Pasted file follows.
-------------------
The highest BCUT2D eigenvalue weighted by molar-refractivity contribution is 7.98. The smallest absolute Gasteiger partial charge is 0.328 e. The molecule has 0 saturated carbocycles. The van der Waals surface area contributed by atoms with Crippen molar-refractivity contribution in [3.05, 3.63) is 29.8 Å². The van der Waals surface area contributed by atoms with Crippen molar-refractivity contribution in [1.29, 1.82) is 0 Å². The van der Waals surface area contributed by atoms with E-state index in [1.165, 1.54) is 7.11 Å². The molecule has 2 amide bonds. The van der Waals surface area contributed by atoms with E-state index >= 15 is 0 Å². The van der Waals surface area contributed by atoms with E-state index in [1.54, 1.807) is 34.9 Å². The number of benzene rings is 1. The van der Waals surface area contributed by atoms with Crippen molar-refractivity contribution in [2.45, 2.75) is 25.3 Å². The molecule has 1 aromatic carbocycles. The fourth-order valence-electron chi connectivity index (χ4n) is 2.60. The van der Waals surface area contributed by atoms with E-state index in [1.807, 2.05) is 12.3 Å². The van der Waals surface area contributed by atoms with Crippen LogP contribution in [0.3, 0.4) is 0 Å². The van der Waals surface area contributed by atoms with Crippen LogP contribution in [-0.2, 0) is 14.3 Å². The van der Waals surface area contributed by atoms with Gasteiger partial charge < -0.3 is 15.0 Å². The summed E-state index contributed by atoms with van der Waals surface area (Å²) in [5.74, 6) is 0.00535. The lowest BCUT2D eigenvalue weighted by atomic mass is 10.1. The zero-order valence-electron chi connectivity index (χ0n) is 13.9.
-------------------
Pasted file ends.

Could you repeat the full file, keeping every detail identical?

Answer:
The highest BCUT2D eigenvalue weighted by molar-refractivity contribution is 7.98. The smallest absolute Gasteiger partial charge is 0.328 e. The molecule has 0 saturated carbocycles. The van der Waals surface area contributed by atoms with Crippen molar-refractivity contribution in [3.05, 3.63) is 29.8 Å². The van der Waals surface area contributed by atoms with Crippen molar-refractivity contribution in [1.29, 1.82) is 0 Å². The van der Waals surface area contributed by atoms with E-state index in [1.165, 1.54) is 7.11 Å². The molecule has 2 amide bonds. The van der Waals surface area contributed by atoms with E-state index >= 15 is 0 Å². The van der Waals surface area contributed by atoms with E-state index in [1.54, 1.807) is 34.9 Å². The number of benzene rings is 1. The van der Waals surface area contributed by atoms with Crippen molar-refractivity contribution in [2.45, 2.75) is 25.3 Å². The molecule has 1 aromatic carbocycles. The fourth-order valence-electron chi connectivity index (χ4n) is 2.60. The van der Waals surface area contributed by atoms with E-state index in [1.807, 2.05) is 12.3 Å². The van der Waals surface area contributed by atoms with Crippen LogP contribution in [0.3, 0.4) is 0 Å². The van der Waals surface area contributed by atoms with Crippen LogP contribution in [-0.2, 0) is 14.3 Å². The van der Waals surface area contributed by atoms with Gasteiger partial charge < -0.3 is 15.0 Å². The summed E-state index contributed by atoms with van der Waals surface area (Å²) in [5.74, 6) is 0.00535. The lowest BCUT2D eigenvalue weighted by atomic mass is 10.1. The zero-order valence-electron chi connectivity index (χ0n) is 13.9.